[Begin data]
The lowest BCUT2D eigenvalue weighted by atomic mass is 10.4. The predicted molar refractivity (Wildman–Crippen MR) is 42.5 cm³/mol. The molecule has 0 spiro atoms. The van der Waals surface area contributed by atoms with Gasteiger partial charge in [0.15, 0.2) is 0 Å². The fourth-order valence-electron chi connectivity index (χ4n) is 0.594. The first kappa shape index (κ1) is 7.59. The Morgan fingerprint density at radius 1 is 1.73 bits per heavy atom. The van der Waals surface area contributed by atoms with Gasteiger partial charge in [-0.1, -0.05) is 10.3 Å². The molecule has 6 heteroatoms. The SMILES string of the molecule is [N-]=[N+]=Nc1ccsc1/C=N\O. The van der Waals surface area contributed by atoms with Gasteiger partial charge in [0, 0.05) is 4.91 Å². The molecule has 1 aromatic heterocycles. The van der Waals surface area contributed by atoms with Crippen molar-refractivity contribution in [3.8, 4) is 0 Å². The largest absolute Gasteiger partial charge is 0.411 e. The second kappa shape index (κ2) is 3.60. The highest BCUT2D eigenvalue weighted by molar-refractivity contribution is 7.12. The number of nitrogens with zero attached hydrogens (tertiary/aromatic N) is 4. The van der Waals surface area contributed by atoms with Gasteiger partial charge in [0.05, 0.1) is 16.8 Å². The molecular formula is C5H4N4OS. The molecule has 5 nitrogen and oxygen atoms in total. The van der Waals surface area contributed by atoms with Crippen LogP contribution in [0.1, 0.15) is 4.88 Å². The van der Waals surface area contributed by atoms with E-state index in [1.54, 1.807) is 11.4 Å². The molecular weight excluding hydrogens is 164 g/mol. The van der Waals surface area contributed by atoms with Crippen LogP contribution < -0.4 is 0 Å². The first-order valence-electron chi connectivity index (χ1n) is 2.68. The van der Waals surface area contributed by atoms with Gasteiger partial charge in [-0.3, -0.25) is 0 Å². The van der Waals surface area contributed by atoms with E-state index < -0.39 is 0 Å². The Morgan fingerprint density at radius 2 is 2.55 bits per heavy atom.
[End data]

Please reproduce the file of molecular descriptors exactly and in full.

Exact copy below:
The lowest BCUT2D eigenvalue weighted by atomic mass is 10.4. The predicted molar refractivity (Wildman–Crippen MR) is 42.5 cm³/mol. The molecule has 0 spiro atoms. The van der Waals surface area contributed by atoms with Gasteiger partial charge in [0.15, 0.2) is 0 Å². The fourth-order valence-electron chi connectivity index (χ4n) is 0.594. The first kappa shape index (κ1) is 7.59. The Morgan fingerprint density at radius 1 is 1.73 bits per heavy atom. The van der Waals surface area contributed by atoms with Gasteiger partial charge in [-0.1, -0.05) is 10.3 Å². The molecule has 6 heteroatoms. The SMILES string of the molecule is [N-]=[N+]=Nc1ccsc1/C=N\O. The van der Waals surface area contributed by atoms with Gasteiger partial charge in [0, 0.05) is 4.91 Å². The molecule has 1 aromatic heterocycles. The van der Waals surface area contributed by atoms with Crippen molar-refractivity contribution in [3.8, 4) is 0 Å². The largest absolute Gasteiger partial charge is 0.411 e. The second kappa shape index (κ2) is 3.60. The highest BCUT2D eigenvalue weighted by molar-refractivity contribution is 7.12. The number of nitrogens with zero attached hydrogens (tertiary/aromatic N) is 4. The van der Waals surface area contributed by atoms with Gasteiger partial charge in [0.05, 0.1) is 16.8 Å². The molecular formula is C5H4N4OS. The molecule has 5 nitrogen and oxygen atoms in total. The van der Waals surface area contributed by atoms with Crippen LogP contribution in [0.1, 0.15) is 4.88 Å². The van der Waals surface area contributed by atoms with E-state index in [1.54, 1.807) is 11.4 Å². The molecular weight excluding hydrogens is 164 g/mol. The van der Waals surface area contributed by atoms with Crippen LogP contribution < -0.4 is 0 Å². The first-order valence-electron chi connectivity index (χ1n) is 2.68. The van der Waals surface area contributed by atoms with Gasteiger partial charge in [-0.3, -0.25) is 0 Å². The van der Waals surface area contributed by atoms with E-state index < -0.39 is 0 Å². The Morgan fingerprint density at radius 2 is 2.55 bits per heavy atom.